Urban Fittedness

Urban fittedness isn’t a real term; I made it up. It’s borrowed from the design world[1], and is ubiquitous across all areas of design, whether it’s the look and feel of a smartphone app or the shape and materials used to craft a chair. Designers use fittedness to describe the state of having suitable qualities needed for a specific purpose; nothing more, nothing less.

I entertain the concept of fittedness (albeit subconsciously) in daily interactions with my city.

Most often my city feels fit for my needs as a stroller-pushing, scooter-directing, transit-riding parent. The sidewalks are wide enough and the bus stoops to meet the wheels of the stroller. There are elevators at my train stops and streetlights to cast a happy glow over our evening walk home.

Don't Walk Sign

Most of the time my city fits me just right, but sometimes I get the feeling that something is out of whack.

There are other times when I can’t seem to jive with the city. Something is off, and I’m uncertain whether it’s my city that’s unfit for me, or me for my city.

You’ve probably felt it too: the anxiety of crossing a busy street with no stop sign or traffic light to make a break in the stream of cars. The difficulty of maneuvering a stroller through a place that’s much too narrow or crowded. Sometimes there’s an indistinguishable feeling that causes us to pull our kids a little closer for a few blocks.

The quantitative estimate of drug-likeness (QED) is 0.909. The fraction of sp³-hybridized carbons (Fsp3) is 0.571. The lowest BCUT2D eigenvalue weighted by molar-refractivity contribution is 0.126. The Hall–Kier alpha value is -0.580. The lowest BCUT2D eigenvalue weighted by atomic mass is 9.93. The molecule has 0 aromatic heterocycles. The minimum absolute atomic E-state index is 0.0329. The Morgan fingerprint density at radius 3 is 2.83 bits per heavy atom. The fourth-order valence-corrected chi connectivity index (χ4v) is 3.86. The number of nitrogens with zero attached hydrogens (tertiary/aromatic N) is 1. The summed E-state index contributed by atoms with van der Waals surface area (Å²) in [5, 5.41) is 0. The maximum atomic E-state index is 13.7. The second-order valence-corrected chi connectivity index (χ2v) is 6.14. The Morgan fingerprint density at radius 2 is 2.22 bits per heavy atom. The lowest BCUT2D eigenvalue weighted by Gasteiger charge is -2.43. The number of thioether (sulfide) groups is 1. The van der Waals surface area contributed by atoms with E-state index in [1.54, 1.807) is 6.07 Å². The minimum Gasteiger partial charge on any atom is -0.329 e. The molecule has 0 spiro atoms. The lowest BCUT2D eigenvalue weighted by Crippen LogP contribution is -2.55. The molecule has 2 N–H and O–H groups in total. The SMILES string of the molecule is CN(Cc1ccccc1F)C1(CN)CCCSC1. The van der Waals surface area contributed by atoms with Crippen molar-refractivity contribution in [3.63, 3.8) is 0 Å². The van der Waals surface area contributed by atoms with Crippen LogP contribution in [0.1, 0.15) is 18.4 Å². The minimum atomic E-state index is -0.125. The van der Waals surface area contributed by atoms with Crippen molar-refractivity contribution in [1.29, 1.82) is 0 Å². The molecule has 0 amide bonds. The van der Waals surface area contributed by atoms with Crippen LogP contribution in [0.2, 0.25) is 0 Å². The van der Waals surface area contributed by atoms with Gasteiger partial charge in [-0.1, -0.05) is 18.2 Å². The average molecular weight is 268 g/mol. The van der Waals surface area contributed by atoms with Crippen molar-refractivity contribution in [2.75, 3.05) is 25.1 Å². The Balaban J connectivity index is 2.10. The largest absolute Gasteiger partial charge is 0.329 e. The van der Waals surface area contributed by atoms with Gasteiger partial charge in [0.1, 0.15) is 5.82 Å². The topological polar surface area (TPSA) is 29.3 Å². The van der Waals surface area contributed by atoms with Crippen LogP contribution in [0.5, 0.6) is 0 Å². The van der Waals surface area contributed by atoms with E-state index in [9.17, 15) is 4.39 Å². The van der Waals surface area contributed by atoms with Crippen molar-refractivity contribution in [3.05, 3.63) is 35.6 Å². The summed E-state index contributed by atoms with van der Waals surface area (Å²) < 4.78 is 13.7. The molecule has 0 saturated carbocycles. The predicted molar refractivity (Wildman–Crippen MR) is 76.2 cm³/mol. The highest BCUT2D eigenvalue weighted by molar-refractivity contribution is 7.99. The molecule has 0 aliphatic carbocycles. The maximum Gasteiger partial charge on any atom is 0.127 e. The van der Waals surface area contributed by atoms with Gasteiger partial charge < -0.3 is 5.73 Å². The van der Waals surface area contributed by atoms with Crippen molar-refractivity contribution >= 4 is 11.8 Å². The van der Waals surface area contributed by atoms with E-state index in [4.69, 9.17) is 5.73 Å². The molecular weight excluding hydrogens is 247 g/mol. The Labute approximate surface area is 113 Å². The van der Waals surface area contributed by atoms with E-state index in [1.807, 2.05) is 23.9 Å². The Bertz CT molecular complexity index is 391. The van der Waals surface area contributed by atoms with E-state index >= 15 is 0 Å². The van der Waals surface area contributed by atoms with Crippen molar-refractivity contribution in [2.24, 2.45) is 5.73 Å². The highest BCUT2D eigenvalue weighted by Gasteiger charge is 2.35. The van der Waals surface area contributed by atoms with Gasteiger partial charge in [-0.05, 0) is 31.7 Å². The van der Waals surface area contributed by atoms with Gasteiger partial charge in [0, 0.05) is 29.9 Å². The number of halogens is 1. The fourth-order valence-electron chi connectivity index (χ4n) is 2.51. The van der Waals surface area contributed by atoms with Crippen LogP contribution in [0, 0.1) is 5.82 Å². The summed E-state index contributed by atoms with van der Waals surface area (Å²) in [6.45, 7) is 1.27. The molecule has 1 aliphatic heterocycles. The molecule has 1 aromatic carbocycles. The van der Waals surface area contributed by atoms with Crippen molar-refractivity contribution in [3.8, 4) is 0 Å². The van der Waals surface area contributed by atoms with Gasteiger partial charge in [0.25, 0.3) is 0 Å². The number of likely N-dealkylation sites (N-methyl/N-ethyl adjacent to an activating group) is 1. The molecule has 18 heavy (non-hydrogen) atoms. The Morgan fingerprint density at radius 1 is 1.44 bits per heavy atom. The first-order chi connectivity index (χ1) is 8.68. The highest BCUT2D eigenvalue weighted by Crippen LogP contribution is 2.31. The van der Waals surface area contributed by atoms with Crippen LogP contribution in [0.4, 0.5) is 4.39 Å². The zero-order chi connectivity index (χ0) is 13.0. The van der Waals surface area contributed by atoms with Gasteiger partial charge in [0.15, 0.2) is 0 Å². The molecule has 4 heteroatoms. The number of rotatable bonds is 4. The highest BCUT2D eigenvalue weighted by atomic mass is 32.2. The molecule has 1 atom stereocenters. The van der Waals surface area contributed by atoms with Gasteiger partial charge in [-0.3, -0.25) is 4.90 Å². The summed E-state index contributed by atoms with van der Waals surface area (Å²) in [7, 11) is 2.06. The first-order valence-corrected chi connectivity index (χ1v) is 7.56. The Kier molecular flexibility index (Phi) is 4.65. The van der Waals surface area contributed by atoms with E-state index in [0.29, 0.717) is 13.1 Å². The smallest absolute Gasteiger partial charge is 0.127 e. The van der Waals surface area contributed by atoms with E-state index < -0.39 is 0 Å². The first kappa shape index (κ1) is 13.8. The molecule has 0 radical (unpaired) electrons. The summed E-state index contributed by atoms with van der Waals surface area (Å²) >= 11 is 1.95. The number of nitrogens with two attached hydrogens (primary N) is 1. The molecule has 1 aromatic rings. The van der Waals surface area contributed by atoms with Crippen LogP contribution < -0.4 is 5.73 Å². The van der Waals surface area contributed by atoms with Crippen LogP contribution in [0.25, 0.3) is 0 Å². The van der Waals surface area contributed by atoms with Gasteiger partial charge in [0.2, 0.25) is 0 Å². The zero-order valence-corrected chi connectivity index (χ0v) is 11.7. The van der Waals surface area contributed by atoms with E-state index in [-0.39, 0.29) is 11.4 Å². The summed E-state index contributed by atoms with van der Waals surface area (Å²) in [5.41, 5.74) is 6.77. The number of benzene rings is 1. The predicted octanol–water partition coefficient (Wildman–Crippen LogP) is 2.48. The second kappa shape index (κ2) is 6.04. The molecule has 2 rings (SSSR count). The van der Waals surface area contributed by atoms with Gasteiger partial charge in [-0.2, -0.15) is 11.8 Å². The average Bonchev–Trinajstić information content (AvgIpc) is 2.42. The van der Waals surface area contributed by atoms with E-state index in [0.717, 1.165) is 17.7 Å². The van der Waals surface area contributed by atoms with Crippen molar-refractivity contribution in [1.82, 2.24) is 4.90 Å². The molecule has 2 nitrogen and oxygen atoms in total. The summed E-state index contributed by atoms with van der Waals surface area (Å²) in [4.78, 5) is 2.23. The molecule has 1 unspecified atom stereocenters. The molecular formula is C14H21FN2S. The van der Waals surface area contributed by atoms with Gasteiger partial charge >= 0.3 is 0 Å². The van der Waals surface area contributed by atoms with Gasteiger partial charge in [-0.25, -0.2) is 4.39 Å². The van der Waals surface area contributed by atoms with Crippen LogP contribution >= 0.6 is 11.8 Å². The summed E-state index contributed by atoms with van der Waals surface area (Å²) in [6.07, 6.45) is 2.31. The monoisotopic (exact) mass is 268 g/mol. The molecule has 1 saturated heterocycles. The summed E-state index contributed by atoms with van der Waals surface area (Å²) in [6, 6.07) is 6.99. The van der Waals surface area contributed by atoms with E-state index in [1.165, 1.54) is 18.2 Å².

As city families, we have distinct impressions of being part of the flow of the city or straining against it. We can feel when the city is fit for us and when it isn’t. Sometimes it’s tough to decipher why. 

Cities were made for people, not the other way around, and a city that displays fittedness should work in favor of the people it was designed for.

Small roundabout with reflective sign and plantsThe moments when we feel like part of the city isn’t all in our heads—it’s the result of careful design by planners and committees and architects and sociologists working together to design the city for its people. On the other hand, the scenarios when something feels off are hints that things aren’t quite right. Those tricky intersections or broken streetlights are opportunities for us to help make our cities fit! 

We’re the people of the city, after all. We’re taxpayers, constituents, neighbors, and citizens. Making the time to appreciate and take advantage of the many ways our cities work well is part of our duty and privilege, as is working to advocate for things that can be improved. 

stroller at subway entrance

The next time you feel yourself slipping into the flow of the city, take a moment to inspect your surroundings to see if you can understand why you feel at ease. And if you find yourself struggling to fit in to your urban environment, take heart—you might not be alone in your discomfort!

A simple request to your councilwoman or alderman for a speed bump or stop sign or street lamp might be the difference between urban fittedness and urban stress.


  1. Concept of fittedness taken from Notes on the Synthesis of Form by Christopher Alexander.